Adoption ‘ how it works
A summary of the labyrinthian world of social welfare services and the options that exist for abandoned children or those offered up for adoption.
Generally, a child is only given up for adoption once the mother has been counselled by a social worker in an adoption agency or an accredited adoption social worker in private practice.
Once the mother has decided that this is what she does want, the social worker links up with colleagues who have identified and approved adopters on a waiting list. If not, an attempt is made to recruit a suitable adoptive family.
The situation is more complex when a child is abandoned. First the child will be taken by the police or whoever finds him/her to a place of safety pending a decision by the children’s court. This may be a state Place of Safety, an NGO-run children’s home, a foster family or a temporary “safe house” (basically an emergency foster home). If the child is left at a hospital, the matter will immediately be referred to the Department of Social Development, a Child and Family Welfare agency or sometimes directly to a children’s home. Once the child has received a clean bill of health, he/she needs to be removed from the hospital.
What occurs from here on depends on how well the system works in the region concerned, whether there are adequate resources and how diligently practitioners in different disciplines follow up each case.
Jackie Loffell, of Johannesburg Child Welfare, confirms that in some regions abandoned children will languish in institutions because the local commissioner of child welfare insists on a two-year “police search” before the child is declared abandoned and released for adoption. There is no legal basis for this requirement.
‘There is usually no ‘search’ in any case – the police just confirm after the given period that they have not located the parents,’ says Loffell.
Other commissioners will free such children for adoption almost immediately. The first-mentioned approach has disastrous implications for children, as it takes no account of the importance of early bonding with consistent caregivers at this crucial stage in life. Loffell adds that a great deal of psychological damage can result from this practice that has been allowed to continue or decades.
‘There does indeed need to be an effort to locate the parents or relatives of the child, but this should be over a matter of a few weeks, not months and years,’ says Loffell.
Some agencies will place abandoned children with foster families (if they are available) until the children’s situation is clarified but many babies will wait out this phase in institutional care.
Meanwhile, the longer the child waits and the older he or she gets, the harder it is to find adopters and the more serious the problems the child is likely to develop due to early deprivation.
Another scenario arises if a child has been abused or neglected and is placed by the court in foster care or a children’s home. Accepted practice is for intensive services to be rendered immediately to the family in question, with a view to restoring the child to their care if at all possible, or to finding an alternative permanent family if there is no prospect of reunification. Sometimes these services proceed according to plan.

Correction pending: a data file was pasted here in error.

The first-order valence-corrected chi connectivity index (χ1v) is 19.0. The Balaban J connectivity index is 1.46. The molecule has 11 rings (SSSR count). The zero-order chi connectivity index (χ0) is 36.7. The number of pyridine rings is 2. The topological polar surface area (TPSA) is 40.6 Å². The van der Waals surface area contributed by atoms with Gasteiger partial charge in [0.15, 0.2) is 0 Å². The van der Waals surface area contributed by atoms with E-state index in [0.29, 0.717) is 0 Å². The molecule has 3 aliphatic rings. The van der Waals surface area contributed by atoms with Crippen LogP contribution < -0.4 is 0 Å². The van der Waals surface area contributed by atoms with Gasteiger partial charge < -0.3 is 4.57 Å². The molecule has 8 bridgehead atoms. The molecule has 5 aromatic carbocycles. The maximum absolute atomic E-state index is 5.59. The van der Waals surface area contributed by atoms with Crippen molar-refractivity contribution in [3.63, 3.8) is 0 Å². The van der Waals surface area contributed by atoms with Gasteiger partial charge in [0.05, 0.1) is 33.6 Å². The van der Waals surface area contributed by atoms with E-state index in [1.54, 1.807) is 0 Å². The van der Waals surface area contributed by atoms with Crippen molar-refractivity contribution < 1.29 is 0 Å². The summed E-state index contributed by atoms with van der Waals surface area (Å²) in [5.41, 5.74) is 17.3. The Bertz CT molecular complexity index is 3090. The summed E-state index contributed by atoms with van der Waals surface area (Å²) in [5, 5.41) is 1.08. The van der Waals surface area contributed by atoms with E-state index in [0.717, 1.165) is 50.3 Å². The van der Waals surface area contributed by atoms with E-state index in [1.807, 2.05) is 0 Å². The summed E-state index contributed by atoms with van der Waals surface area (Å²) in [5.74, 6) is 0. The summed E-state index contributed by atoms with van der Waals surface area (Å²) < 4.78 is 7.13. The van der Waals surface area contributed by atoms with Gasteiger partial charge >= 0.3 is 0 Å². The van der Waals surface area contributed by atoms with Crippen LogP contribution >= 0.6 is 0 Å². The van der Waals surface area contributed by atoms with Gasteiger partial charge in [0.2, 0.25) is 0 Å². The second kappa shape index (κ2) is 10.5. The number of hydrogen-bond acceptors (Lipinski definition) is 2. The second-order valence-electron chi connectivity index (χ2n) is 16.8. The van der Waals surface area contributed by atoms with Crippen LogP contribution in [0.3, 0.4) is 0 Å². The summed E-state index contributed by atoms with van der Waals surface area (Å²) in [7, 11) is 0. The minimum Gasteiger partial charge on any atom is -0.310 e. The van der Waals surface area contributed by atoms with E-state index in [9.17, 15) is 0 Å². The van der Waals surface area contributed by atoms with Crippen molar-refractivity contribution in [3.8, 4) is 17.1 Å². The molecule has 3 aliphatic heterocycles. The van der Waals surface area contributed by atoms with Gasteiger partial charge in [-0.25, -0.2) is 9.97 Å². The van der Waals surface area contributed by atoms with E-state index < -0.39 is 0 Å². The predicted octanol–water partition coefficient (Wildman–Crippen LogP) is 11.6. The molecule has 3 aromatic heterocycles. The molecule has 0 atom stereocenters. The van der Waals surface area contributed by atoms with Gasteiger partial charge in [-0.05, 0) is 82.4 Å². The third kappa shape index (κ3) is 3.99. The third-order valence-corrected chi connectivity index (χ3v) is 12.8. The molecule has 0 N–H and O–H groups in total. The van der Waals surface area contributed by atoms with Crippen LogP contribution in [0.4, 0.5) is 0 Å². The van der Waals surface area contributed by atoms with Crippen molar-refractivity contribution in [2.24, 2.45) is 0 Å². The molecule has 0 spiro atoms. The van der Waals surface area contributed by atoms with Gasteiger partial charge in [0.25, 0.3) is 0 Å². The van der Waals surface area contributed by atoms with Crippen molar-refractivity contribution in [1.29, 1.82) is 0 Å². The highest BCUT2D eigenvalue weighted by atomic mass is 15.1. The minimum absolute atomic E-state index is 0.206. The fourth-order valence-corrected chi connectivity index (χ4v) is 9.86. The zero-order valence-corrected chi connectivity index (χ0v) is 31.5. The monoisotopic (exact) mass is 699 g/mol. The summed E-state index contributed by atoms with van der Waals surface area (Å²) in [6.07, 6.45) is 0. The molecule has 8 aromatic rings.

But according to Loffell such cases are at present the exception because of the parlous state of the social work services of the Department of Social Development and child and family welfare agencies which carry the burden of caseloads. Because of extremely poor pay and stressful working conditions these agencies are unable to hold onto experienced staff. The children are served by a constant procession of new recruits who often take months to catch up with their caseloads.
Once they do, the numbers and the rapid inflow of new cases make it impossible for them to give more than token attention to children who do, at least, have roofs over their heads and are not known to be suffering active abuse.
This means that a child may remain in limbo and spend his or her entire childhood in a children’s home or an uncertain foster care situation, or sometimes a series of such placements.
If the system worked properly, intensive services would be delivered to these families from the outset, assessments would be made at short and regular intervals as to whether or not they were responding, and in the absence of progress, prospective adoptive parents could apply to adopt the child.
Where appropriate, such adopters could be foster parents who are already caring for the child. The court would then decide whether or not to use its power to dispense with the consent of the parents.
Unfortunately, once again, magistrates vary widely in their readiness to go this route. There is at present no compulsory training for commissioners of child welfare, so these are not automatically people who have a grasp of children’s needs and developmental processes, or of the dynamics of child abuse.
Provision which had been made by the SA Law Commission in its draft Children’s Bill for specialised training of children’s court personnel have since been removed, a decision currently contested by non-government organisations.
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